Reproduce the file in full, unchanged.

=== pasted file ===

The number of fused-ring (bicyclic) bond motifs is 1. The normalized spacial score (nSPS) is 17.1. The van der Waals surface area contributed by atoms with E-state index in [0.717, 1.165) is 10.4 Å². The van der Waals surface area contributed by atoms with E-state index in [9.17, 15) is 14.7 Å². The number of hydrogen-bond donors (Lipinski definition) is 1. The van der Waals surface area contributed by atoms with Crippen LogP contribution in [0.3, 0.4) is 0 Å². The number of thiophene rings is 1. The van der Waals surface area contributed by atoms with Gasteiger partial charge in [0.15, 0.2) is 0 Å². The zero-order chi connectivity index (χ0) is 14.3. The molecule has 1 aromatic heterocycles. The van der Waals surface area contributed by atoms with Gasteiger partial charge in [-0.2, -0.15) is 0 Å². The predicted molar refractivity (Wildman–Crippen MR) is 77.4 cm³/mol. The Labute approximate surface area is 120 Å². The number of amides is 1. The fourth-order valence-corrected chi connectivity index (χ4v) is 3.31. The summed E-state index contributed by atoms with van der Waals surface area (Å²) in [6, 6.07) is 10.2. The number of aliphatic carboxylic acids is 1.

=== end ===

The number of fused-ring (bicyclic) bond motifs is 1. The normalized spacial score (nSPS) is 17.1. The van der Waals surface area contributed by atoms with E-state index in [0.717, 1.165) is 10.4 Å². The van der Waals surface area contributed by atoms with E-state index in [9.17, 15) is 14.7 Å². The number of hydrogen-bond donors (Lipinski definition) is 1. The van der Waals surface area contributed by atoms with Crippen LogP contribution in [0.3, 0.4) is 0 Å². The number of thiophene rings is 1. The van der Waals surface area contributed by atoms with Gasteiger partial charge in [0.15, 0.2) is 0 Å². The zero-order chi connectivity index (χ0) is 14.3. The molecule has 1 aromatic heterocycles. The van der Waals surface area contributed by atoms with Gasteiger partial charge in [-0.2, -0.15) is 0 Å². The predicted molar refractivity (Wildman–Crippen MR) is 77.4 cm³/mol. The Labute approximate surface area is 120 Å². The number of amides is 1. The fourth-order valence-corrected chi connectivity index (χ4v) is 3.31. The summed E-state index contributed by atoms with van der Waals surface area (Å²) in [6, 6.07) is 10.2. The number of aliphatic carboxylic acids is 1.